New Jersey

  • April 2, 2015

    by Caroline Cox

    Senate Majority Leader Harry Reid announced his intention to retire last week. The New Yorker considers Reid’s impact on federal judiciary, particularly his focus on federal judges rather than simply Supreme Court nominees in Senate deliberations.

    Senate Republicans remain slow to confirm judicial nominees. A comparison of recent trends to the final two years of George W. Bush’s presidency made by People for the American Way reveals just how problematic the delays are.

    John Michael Vazquez, one of President Obama’s most recent United States District Court judge nominees, “comes as the District of New Jersey faces three judicial vacancies and will soon have a fourth.” The New Jersey Law Journal provides a look at the nominee and the problem of judicial vacancies in New Jersey.

    There are currently 55 vacancies, and 23 are now considered judicial emergencies. There are 18 pending nominees. For more information see

  • February 16, 2012

    by Jeremy Leaming

    New Jersey lawmakers, in historic fashion, advanced equality, by voting to allow lesbians and gay men to wed. As The Star-Ledger notes it was the first time the Assembly “had ever voted on the measure.”

    It also follows this week’s action in Washington, where Gov. Chris Gregoire enacted a marriage equality law. That state joined New York, Massachusetts, Connecticut, New Hampshire, Vermont, Iowa and Washington, D.C. in supporting same-sex marriages. Not surprisingly, Religious Right activists are vowing to topple the Washington law, by placing it before voters.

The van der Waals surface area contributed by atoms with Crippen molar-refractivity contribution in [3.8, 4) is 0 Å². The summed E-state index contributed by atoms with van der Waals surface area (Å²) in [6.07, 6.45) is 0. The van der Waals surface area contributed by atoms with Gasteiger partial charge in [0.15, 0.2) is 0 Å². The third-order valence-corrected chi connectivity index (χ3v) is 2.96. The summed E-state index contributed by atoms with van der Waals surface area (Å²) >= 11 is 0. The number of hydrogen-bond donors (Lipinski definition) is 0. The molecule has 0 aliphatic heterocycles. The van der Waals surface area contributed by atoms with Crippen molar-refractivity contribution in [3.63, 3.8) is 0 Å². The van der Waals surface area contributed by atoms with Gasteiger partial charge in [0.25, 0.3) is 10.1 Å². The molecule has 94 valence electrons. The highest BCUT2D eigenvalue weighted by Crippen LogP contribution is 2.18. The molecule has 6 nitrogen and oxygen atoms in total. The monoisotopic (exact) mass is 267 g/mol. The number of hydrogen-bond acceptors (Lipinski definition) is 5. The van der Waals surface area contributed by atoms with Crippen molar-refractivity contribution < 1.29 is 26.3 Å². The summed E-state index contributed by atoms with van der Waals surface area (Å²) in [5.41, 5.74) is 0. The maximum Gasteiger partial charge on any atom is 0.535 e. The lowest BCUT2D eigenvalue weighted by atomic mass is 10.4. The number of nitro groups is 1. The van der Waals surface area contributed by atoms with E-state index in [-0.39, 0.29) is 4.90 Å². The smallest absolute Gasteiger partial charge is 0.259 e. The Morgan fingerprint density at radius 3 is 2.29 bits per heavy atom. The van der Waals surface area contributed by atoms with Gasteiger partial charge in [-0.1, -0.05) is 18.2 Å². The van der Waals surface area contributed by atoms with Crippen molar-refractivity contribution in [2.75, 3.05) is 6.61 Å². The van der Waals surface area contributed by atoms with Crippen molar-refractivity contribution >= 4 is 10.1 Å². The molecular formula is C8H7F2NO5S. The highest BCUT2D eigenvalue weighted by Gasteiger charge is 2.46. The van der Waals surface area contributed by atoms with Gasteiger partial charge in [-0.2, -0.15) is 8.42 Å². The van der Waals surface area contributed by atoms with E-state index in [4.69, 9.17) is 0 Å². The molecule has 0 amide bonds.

In New Jersey, Republican Gov. Chris Christie (pictured) has said he would veto the marriage equality bill. He says civil liberties of lesbians and gay men should be placed before voters. The Star-Ledger says the veto may happen today.

    Still, supporters of marriage equality celebrated the vote. Assemblyman Reed Gusciara (D-Mercer) said “this is probably one of the highlights of my legislative tenure – no matter what the ultimate outcome may be.”

    The Maryland legislature is also considering a marriage equality measure. Maryland Gov. Marin O’Malley, unlike Christie, is supporting equality. After Washington lawmakers approved its marriage equality bill, O’Malley issued a statement saying, in part, “It is time for Maryland to do the same.”